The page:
WP5 focuses on providing the project, and especially the case study WP3 and WP4, with state-of-the-art overviews of both:

  1. Information and Communication Technology (ICT) and related applications developed and/or used by CAPS.
  2. Maker technology developed and/or used by Makers. This will include the relationships and mutual complementary of the two.

Furthermore, it focuses on developing forward scenarios and a watching brief of these two technology areas and how they are used by CAPS and Maker communities both respectively and in combination. These scenarios will by directly deployed in the work of WP3 and WP4, as well as provide inputs into WP2 and WP6.

WP7 acts as the interface between all the other WPs and the four types of stakeholders according to the quadruple helix framework (civic actors – research and facilitation actors – policy actors – economic actors), and in collaboration also with WP4 (regarding stakeholders who will be participating in the Action Research processes of MAKE-IT) and WP6 (which will directly address and engage with research stakeholders). The activities of WP7 will aim at communicating the progress and results of the project towards the four different target groups, working along three directions:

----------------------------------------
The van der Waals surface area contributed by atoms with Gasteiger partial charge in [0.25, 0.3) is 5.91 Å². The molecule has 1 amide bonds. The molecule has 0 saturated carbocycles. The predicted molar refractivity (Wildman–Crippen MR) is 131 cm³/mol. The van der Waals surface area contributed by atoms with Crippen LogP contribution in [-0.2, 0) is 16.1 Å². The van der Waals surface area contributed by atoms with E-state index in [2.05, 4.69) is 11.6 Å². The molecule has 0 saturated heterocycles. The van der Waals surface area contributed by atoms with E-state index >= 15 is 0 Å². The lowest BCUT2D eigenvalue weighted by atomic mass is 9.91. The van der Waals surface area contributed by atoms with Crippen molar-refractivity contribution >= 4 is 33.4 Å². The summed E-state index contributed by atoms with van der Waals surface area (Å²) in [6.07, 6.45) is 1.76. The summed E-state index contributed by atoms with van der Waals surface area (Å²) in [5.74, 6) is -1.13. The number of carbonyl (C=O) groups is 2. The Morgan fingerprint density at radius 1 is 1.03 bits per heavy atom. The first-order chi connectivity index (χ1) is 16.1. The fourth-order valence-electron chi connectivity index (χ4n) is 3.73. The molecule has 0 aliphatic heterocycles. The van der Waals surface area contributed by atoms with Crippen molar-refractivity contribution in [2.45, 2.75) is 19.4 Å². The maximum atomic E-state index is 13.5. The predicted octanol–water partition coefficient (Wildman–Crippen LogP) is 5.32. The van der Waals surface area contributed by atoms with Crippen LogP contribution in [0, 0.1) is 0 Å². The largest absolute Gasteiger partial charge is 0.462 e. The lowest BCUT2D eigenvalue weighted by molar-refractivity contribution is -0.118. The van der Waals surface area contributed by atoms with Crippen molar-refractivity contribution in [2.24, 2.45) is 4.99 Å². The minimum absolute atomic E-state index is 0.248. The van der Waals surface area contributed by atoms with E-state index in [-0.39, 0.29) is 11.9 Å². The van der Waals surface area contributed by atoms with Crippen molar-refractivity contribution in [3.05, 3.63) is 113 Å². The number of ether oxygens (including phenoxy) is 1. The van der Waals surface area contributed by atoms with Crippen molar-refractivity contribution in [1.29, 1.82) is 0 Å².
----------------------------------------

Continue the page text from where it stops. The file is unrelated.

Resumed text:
1. Dissemination measures, aimed at interconnecting MAKE-IT results with other relevant insights from the scientific community.
  2. Exploitation measures, aimed at stakeholder acceptance, implementation and knowledge transfer of MAKE-IT results in practice. As MAKE-IT not only observes but also innovates (see WP4 and WP5), our exploitation measures also ensure that we will valorise our innovation.
  3. Communication measures, aimed at reaching a wider audience according to the quadruple helix framework through various offline and online channels, to highlight the key MAKE-IT messages on a European-wide scale and to make them as accessible as possible. We aim at understanding the impact on all four groups, the WP6 and WP7 will strive to integrate all four actor groups of the quadruple helix model in their dissemination activities (WP7) and analysis of impact (WP6).

You can read more about in the deliverables here below and on the MAKE-IT process page.

D5.2 Report on forward scenarios of technology
developments and technology use